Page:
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"We'd have most of what we predicted of the conquest of space, if we hadn't ignored parasite control."
- Larry Niven

Autodoc  
  An automated physician, a fully autonomous surgical robot.  

The autodoc is an early example of a fully automated device that diagnosed, treated and tended a patient. As far as I know, Niven originated this term, and this is the first instance of its use.

Skarwold pushed a switch and Katz’s autodoc sprayed sedative into his lungs. Katz flopped back and began to breath deeply.
Technovelgy from World of Ptavvs, by Larry Niven.
Published by Worlds of Tomorrow in 1965
Additional resources -

Here's a longer quote from World of Ptavvs:

“You know that Doctor Jansky is having his eyes and face replaced at this moment. Also a wide patch of skin on his back, which was taken of almost down to the spinal cord. The others are almost as badly off. Dr. Snyder has no eye damage, but the part of his face that he didn’t cover with his hands is being replaced, and the palms, of his hands, and some skin from his back. Knudsen did have his spinal cord opened, and some ribs too. The autodoc won’t let us wake any of them up, even under police priority, except for Mr. Trimonti. He is being questioned while the ‘doc replaces skull and scalp from the back of his head. He has had a bad shock, and he is under local anesthetic, and you may not disturb him! You may hear the transcription of our interview when we have it."

The term autodoc is probably most associated with Ringworld, which won both the Hugo and the Nebula awards for best novel for Niven.

But they got him into the autodoc anyway. It was a puppeteer-shaped coffin, form-fitted to Nessus himself, and bulky Puppeteer surgeons and mechanics must have intended that it should handle any conceivable circumstance. But had they thought of decapitation?

They had. There were two heads in there, and two more with necks attached, and enough organs and body parts to make several complete puppeteers. Grown from Nessus himself, probably; the faces on the heads looked familiar.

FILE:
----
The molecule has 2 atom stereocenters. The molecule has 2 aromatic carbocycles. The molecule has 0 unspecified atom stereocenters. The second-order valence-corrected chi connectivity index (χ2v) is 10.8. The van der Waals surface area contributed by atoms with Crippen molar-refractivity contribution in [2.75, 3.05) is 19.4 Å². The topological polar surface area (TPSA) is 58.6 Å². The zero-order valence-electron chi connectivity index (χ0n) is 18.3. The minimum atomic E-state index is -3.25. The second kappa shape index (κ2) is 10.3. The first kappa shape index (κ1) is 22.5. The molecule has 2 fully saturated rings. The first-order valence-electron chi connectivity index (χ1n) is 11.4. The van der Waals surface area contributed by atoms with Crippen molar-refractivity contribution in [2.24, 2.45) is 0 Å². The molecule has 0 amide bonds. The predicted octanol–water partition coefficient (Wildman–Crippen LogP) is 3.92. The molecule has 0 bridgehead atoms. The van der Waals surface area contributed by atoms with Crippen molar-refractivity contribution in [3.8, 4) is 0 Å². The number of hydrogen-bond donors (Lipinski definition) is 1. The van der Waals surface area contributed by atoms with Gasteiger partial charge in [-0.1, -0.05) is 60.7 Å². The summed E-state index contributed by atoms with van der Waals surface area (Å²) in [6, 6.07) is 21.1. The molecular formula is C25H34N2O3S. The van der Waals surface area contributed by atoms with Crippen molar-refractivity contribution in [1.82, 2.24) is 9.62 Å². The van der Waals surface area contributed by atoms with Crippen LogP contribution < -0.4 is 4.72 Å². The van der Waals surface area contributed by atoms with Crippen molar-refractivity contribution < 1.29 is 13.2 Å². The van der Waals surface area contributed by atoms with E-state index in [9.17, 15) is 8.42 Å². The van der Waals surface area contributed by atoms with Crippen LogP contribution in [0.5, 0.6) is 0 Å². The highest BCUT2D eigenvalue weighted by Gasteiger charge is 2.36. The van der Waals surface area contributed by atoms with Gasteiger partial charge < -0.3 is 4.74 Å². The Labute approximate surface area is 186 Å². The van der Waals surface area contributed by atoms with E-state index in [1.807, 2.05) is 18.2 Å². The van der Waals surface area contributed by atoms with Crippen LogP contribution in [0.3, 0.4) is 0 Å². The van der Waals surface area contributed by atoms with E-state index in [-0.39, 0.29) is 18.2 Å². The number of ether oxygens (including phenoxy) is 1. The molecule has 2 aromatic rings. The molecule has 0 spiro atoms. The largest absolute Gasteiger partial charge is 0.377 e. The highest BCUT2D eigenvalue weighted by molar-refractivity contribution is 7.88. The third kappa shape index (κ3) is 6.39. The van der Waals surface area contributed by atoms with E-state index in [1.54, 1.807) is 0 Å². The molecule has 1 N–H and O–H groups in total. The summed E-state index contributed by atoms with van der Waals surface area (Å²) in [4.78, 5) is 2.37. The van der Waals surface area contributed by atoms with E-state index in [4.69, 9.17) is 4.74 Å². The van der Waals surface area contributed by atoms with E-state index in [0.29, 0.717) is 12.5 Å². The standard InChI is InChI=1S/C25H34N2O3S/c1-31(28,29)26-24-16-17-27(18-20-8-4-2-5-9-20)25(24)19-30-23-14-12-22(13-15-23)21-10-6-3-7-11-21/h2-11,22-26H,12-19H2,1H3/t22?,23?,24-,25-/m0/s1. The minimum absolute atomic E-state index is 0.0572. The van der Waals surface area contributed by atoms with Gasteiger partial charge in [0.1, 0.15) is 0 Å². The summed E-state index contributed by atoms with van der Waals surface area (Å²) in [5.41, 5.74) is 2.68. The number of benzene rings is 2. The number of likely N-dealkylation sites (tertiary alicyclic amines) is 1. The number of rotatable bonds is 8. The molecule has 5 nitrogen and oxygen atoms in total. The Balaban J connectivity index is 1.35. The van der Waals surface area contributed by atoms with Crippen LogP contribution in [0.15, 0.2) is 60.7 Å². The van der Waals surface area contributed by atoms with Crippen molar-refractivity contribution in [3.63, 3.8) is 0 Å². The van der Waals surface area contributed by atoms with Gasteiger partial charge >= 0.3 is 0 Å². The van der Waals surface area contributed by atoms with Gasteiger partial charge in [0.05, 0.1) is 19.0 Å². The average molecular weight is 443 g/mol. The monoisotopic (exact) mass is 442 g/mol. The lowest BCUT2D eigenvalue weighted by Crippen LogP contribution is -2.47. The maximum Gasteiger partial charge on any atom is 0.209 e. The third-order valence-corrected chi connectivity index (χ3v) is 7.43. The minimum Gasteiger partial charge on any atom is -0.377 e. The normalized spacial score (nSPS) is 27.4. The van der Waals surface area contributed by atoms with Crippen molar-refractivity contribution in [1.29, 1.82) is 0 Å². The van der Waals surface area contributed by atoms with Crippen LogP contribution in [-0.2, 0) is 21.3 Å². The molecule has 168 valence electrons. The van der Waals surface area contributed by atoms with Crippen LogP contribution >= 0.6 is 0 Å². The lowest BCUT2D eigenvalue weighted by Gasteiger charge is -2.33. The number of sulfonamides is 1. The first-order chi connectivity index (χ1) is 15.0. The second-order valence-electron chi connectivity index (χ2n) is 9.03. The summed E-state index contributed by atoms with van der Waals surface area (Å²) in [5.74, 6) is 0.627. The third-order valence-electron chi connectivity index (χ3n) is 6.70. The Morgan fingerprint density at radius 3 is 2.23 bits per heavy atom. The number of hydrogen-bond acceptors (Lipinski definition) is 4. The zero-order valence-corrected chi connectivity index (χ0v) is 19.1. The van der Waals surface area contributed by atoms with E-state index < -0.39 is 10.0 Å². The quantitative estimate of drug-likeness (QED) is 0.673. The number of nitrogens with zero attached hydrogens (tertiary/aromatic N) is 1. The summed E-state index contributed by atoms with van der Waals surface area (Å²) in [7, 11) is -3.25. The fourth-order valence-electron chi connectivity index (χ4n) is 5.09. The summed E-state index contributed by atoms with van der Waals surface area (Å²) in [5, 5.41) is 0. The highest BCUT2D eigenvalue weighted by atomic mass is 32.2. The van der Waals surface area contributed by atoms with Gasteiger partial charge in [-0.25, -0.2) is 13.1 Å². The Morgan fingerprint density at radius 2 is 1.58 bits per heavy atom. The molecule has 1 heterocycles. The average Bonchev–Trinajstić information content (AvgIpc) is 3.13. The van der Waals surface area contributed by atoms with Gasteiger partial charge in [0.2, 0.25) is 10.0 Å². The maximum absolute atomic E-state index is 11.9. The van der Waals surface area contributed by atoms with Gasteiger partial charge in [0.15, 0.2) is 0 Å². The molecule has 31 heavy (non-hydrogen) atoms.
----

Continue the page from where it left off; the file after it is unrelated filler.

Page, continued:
Here's how Niven uses it in The Warriors (1966):

"Nowadays surgery was normally done by autodocs..."

For awhile, Jim Davis was very busy. Everyone, including himself, had a throbbing blinding headache. To each patient, Dr. Davis handed a tiny pink pill from the dispenser slot of the huge autodoc which covered the back wall of the infirmary...

The autodoc also appears in Madness Has Its Place, a 1990 story by Niven. This intriguing story explores the uses of different personalities in society. Are there occasions when you need people who are, well, unbalanced and not very social? Can an automated medical device provide what is needed to keep you balanced - and then unbalance you if needed?

"Something is happening in Aristarchus, something that requires a medic."

"Run it in an autodoc. Ten personality choices. The chemical differences aren't big, but...infantry, which means killing on foot..."

For the most part, expert systems running on computers may make use of data from EEG or other monitors to provide a better visualization of the data for medical staff (see Penn Researchers Develop Smart Intensive Care Unit System Using Advanced Computer Intelligence. Only a few systems actually allow the hardware itself to make an intervention in the patient's care; for example, if a patient's vital signs merit it, additional drugs may be injected intravenously.

Compare to the emergency treatment tank from Agent of Vega (1949) by James Schmitz, the shipboard medical treatment from Contagion (1950) by Katherine MacLean, the Gobathian from Time is the Simplest Thing (1961) by Clifford Simak, the surgical homeostatic unit from Now Wait For Last Year (1966) by Philip K. Dick, the diagnostat from The Man in the Maze (1969) by Robert Silverberg, electronic body analyzer from The Andromeda Strain (1969) by Michael Crichton, the crechepod from The Godmakers (1972) by Frank Herbert and the autosurgeon from Altered Carbon (2003) by Richard Morgan.

See also the phymech robot doctor from Wanted in Surgery (1957) by Harlan Ellison.

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Additional resources:
  More Ideas and Technology from World of Ptavvs
  More Ideas and Technology by Larry Niven
  Tech news articles related to World of Ptavvs
  Tech news articles related to works by Larry Niven

Autodoc-related news articles:
  - ERNIE The Robot Pharmacist - More Accurate Than Humans
  - LSTAT-lite Life Support For Trauma and Transport-lite Demoed
  - Doctor-Bots Play 'Operation'
  - Robot Surgeon - Autonomous Tabletop Robotic Surgery At Duke
  - Shrapnel-Locating Autonomous Robot
  - App Turns iPhone Into Autodoc (Almost)
  - C-Path Computational Pathologist Better Than Doctors
  - AI 'Doctor' System Better Than Human
  - AliveCor App Detects Heart Arrhythmias, Has FDA Approval
  - Sense.ly Virtual Nurse Will See You Soon
  - Radisens' Gemini Instant Blood Tests
  - Computer Finds Cancer Doctors Miss
  - Surgery In Space
  - Human Doctors Still Better Than Computers
  - iFlytek Doctor Robot First To Pass Medical Exams
  - First 3D Printed Human Corneas From Stem Cells
  - Biomind AI Doctor Mops Floor With Human Doctors
  - Space Traumapod For Surgery In Spacecraft
  - Are You Ready To Zoom With Dr. ChatGPT?

Articles related to Medical
Brainoware Reservoir Computation Of Biological Neural Networks
Forward CarePod The AI Doctor's Office
Octopus Suckers Inspire Transdermal Patches
'Droplet' Battery Microscale Power Pack

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